“What are they doing there?” asked a driver that pulled over before I did. We were on the shoulder of Clairemont Mesa Boulevard before it turns into Regents Road.
“I have no idea,” I responded, “it looks trippy though.”
On April 24, at about 2 p.m., we both ogled at the construction happening on the roof of the Baptist Church of Clairemont. There was a blue crane that had its arm extended into the sky and workers below on a scissors lift. We also noticed a slender structure with electronic panels surrounding it that was jutting from the shingles of the roof.
“Looks like something from Star Wars,” said my fellow-purveyor.
I jumped back into my car, and parked closer behind the church by Jutland Drive and Lunar Avenue.
From this point of view, I could see the crane cables attached to the cover for the electronic tower.
“It’s a steeple,” said the worker that was guiding it off the truck's long-bed, “it’s for tele-communications (a cell tower).”
He added that it was common for churches to do this, but when I asked what other San Diego church has done this, he refused to give me an answer.
About three years ago, Valérie Dufort-Roy started a petition on Change.org to Verizon Wireless’s then CEO, Daniel S. Mead, and 11 others that read: “We, the undersigned, strongly oppose cell towers and antennas at or near the First Baptist Church of Clairemont (3219 Clairemont Mesa Blvd., San Diego, 92117), which is also home to a Synagogue, a Korean church, a Spanish church, an Awana Club, a Karate Club, and La Petite École, a unique dual language school for 185 students (preschool to 5th grade) and 23 educators.”
The petition stated that the presence of the telecommunication hardware was “risking our children’s health from the radiation coming from the cell towers and antennas.”
The petition was signed by 842 supporters, and since 2015, it has been closed.
About 11 miles southeast from the church, there’s another tower being built that’s causing some controversy. The site’s a couple of blocks north of El Cajon Boulevard and the 805 Freeway exit.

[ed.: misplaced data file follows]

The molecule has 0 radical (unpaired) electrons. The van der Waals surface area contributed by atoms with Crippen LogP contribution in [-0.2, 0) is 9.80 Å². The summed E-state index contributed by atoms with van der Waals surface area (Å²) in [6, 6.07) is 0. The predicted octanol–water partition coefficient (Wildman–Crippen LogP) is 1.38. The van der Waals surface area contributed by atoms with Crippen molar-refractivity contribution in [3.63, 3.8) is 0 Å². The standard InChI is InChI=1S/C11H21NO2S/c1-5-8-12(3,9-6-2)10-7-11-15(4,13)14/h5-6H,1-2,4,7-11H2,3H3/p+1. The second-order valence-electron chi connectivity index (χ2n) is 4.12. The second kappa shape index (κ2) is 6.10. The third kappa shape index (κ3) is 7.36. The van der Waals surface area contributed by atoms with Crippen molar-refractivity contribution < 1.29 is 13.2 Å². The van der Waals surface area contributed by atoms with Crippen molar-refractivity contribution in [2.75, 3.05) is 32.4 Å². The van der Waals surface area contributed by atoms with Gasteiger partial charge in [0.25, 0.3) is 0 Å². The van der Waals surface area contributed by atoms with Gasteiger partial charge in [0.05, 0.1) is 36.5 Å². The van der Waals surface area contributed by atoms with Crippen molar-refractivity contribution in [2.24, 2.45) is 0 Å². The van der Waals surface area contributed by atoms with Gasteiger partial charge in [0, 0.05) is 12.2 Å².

“I drive by it every day and wasn’t sure what it was,” said Brian, “I was wondering why they would put a water tower over there.”
Brian’s been working at the Mid-City Smog Check Center for two years, which is a about two blocks away from the new cell tower site that’s being built on Boundary Street and Meade Avenue.
Some close by neighbors in North Park are concerned about the radiation that it will emit, as Dufont-Ray was about their cell towers in Clairemont. Another resident said it looked “ugly” like the three -legged robots from the War of the Worlds science fiction novel made into a movie.
“I think it’s cool, personally,” Kathy said, “and I’m really glad they intend to plant trees all around it.”
Kathy’s seen renderings of the AT&T Boundary Street Project that was approved by the Planning Commission in 2013, and then posted on the City website.
According to the plans, “The proposed WCF (Wireless Communication Facility) consists of a 49-foot tall faux water tank, concealing panel antennas. “North Park” signage will be added to sides of the tank. Equipment associated with the antennas is proposed in a building at the base of the water tank. Trees, shrubs, concrete bollards with lights, and hardscape are being added around the base of the WCF.”
At the direction of the Community Planning Group, AT&T developed a water tank design, to reflect the iconic North Park water tank (recently designated as historic).”
“That’s awesome,” said Michelle Rodriguez, 22, who lives a block away from the faux water tower construction site. “I have T-Mobile and my signal is like up and down here, and I don’t get a lot of good connection.”
“If it’s green in color, it wont be a big distraction,” said Nicole, Rodriguez’s friend, “and my Metro PCS cell service [reception] here sucks too.”
On the cellreception.com website, it lists the closest cell tower to be at University Avenue and the 805 Freeway. I drove by and couldn’t find the cell tower. I drove westbound on University Avenue to Hillcrest and found satellite dishes and antennas atop the AT&T building located at Robinson and 7th avenues. At this location, there were two cell towers listed, and although I couldn’t distinguish them with my own eyes, I assumed they were on the top of the building.
I drove eastbound towards City Heights and parked in front of the New Bethel Baptist Church on 39th Street (by Quince Street). It took me awhile, but I found a faux palm tree/cell tower behind the church. I then drove further east and found another faux palm tree that doubled as a cell tower, behind the Decisive Testing building at Myrtle and Euclid avenues.
There were over 100 cell towers listed on the San Diego County map provided by the cellreception.com website.
“Not every antenna needs to be registered with the FCC, and the map may not list all the towers in the area,” states the cellreception.com website.
(On the American Cancer Society website, under the cellular phone towers section, there’s a portion that reads in part: “Do cellular phone towers cause cancer? Some people have expressed concern that living, working, or going to school near a cell phone tower might increase the risk of cancer or other health problems. At this time, there is very little evidence to support this idea.”)